NEW ORLEANS, LA (WVUE) - "It looked like an island. We had canoes going back and forth. We even saw a car floating down the street," says Tania Kirn.
Tania Kirn says while she knows the pumps weren't working in her Lakeview neighborhood, there's a collapsed catch basin on her street that's clearly not working.
"It's just very disturbing. I don't understand why nothing's being done about this," says Kirn.
"It's same thing all over again," says Linda Joseph.
Linda Joseph's Treme home flooded on Orleans Avenue, and she says her calls to the city's 311 system for help went nowhere.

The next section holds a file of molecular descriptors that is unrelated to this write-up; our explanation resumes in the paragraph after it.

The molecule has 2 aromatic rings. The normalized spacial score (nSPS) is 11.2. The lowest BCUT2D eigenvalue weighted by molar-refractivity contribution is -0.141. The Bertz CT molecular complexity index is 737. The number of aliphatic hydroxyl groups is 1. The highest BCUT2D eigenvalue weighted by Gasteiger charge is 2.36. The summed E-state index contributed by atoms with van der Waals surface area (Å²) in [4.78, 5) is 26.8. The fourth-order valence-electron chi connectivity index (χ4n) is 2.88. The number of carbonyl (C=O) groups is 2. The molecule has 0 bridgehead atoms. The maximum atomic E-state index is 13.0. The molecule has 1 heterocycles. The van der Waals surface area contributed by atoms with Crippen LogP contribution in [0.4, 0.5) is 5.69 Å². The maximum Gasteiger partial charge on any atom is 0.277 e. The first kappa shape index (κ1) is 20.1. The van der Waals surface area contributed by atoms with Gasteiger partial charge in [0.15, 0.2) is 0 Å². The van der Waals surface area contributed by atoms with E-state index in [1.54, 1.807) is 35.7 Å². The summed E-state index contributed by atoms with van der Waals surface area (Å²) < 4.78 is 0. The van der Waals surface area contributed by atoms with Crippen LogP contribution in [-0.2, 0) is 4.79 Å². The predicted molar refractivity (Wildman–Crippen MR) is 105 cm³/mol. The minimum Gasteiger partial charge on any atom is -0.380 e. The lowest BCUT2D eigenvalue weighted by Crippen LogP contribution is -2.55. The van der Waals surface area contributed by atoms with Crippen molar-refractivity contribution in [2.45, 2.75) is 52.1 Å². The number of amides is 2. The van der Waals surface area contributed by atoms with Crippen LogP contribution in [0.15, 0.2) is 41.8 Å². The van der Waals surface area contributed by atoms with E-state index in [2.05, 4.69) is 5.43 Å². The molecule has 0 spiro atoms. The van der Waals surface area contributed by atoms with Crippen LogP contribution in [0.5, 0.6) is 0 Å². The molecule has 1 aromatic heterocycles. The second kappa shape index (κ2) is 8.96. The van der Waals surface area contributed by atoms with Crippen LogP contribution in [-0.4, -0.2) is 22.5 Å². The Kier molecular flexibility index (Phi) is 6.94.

"He said, 'I got special orders.' I think I'm special. I've been working for the city for 39 years," says Joseph.
The frustration over clogged or broken catch basins most recently came to light just four days before the Aug. 5 flood during a special council meeting. According to the city's Department of Public Works, there are 2,500 open requests for service on clogged catch basins.
The 311 system logs about 64 new complaints each month. The city says it has cleaned 3,500 catch basins so far this year.
Still, people like Joseph and Kirn are waiting to get the catch basins in their neighborhoods fixed before there's more flooding.
"All the tax money we pay in this city, and nothing's being done so far," says Kirn.
The city says it has stepped up its effort to clean catch basins. Right now, there are three vacuum trucks working Monday through Friday.